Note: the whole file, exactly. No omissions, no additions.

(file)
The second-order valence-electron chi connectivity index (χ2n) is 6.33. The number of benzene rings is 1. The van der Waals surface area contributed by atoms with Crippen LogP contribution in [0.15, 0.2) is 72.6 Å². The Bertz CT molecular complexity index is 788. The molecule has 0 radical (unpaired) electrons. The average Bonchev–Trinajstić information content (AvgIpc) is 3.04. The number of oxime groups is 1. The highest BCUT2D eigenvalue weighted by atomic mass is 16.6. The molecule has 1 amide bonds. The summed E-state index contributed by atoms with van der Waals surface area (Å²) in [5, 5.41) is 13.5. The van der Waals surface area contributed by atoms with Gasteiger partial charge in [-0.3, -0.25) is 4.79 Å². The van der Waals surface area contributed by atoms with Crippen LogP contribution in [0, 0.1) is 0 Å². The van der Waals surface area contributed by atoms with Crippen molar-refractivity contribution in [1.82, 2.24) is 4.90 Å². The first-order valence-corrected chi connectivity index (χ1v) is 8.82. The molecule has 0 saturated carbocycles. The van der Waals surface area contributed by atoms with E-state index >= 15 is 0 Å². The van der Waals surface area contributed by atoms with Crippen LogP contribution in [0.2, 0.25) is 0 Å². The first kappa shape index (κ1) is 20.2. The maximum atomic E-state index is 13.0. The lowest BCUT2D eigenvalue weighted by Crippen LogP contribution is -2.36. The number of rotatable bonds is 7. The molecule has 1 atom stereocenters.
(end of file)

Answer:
The second-order valence-electron chi connectivity index (χ2n) is 6.33. The number of benzene rings is 1. The van der Waals surface area contributed by atoms with Crippen LogP contribution in [0.15, 0.2) is 72.6 Å². The Bertz CT molecular complexity index is 788. The molecule has 0 radical (unpaired) electrons. The average Bonchev–Trinajstić information content (AvgIpc) is 3.04. The number of oxime groups is 1. The highest BCUT2D eigenvalue weighted by atomic mass is 16.6. The molecule has 1 amide bonds. The summed E-state index contributed by atoms with van der Waals surface area (Å²) in [5, 5.41) is 13.5. The van der Waals surface area contributed by atoms with Gasteiger partial charge in [-0.3, -0.25) is 4.79 Å². The van der Waals surface area contributed by atoms with Crippen LogP contribution in [0, 0.1) is 0 Å². The van der Waals surface area contributed by atoms with Crippen molar-refractivity contribution in [1.82, 2.24) is 4.90 Å². The first-order valence-corrected chi connectivity index (χ1v) is 8.82. The molecule has 0 saturated carbocycles. The van der Waals surface area contributed by atoms with E-state index >= 15 is 0 Å². The van der Waals surface area contributed by atoms with Crippen LogP contribution in [0.2, 0.25) is 0 Å². The first kappa shape index (κ1) is 20.2. The maximum atomic E-state index is 13.0. The lowest BCUT2D eigenvalue weighted by Crippen LogP contribution is -2.36. The number of rotatable bonds is 7. The molecule has 1 atom stereocenters.